Bloomberg So Far
When Michael Bloomberg was elected mayor in 2001, New Yorkers had little idea what to expect from him. A liberal Democrat by disposition turned Republican by opportunity, the billionaire media baron had no previous political experience. He had used his fortune to conduct a stealth campaign, bombarding the public with direct mailings and television advertising and making virtually no unscripted appearances. Wrapped only in the halo of outgoing mayor Rudolph Giuliani’s belated endorsement, and widely expected to lose, the would-be mayor was barely questioned, let alone tested, before he took office.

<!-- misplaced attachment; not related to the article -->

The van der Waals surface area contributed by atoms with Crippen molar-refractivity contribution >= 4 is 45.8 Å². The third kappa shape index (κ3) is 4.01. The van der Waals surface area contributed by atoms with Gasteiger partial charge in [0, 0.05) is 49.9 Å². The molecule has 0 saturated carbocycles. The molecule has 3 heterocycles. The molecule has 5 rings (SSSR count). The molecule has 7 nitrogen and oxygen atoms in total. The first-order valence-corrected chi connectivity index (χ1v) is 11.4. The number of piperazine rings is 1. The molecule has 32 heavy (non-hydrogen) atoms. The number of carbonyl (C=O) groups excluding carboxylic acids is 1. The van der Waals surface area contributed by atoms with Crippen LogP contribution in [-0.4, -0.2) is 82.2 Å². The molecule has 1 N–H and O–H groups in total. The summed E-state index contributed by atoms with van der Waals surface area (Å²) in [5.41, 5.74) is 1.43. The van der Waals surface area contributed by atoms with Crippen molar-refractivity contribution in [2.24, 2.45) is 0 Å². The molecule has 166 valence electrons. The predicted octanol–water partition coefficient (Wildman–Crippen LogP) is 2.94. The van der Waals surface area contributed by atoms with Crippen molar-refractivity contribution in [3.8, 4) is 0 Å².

In the immediate wake of 9/11, Bloomberg’s conciliatory and willfully apolitical style turned out to be well suited to the city’s sense of trauma. The political neophyte seemed to promise Giuliani-like results without the ex-prosecutor’s abrasive, stentorian style. Now, halfway through his tenure and with talk of the next mayoral election already in the air, Bloomberg has a record and an established public personality. He is far more of a known quantity, even if much of what can now be said about him is neither especially flattering nor encouraging for the future of New York.
About the Author
Fred Siegel is a contributing editor of the Manhattan Institute’s City Journal.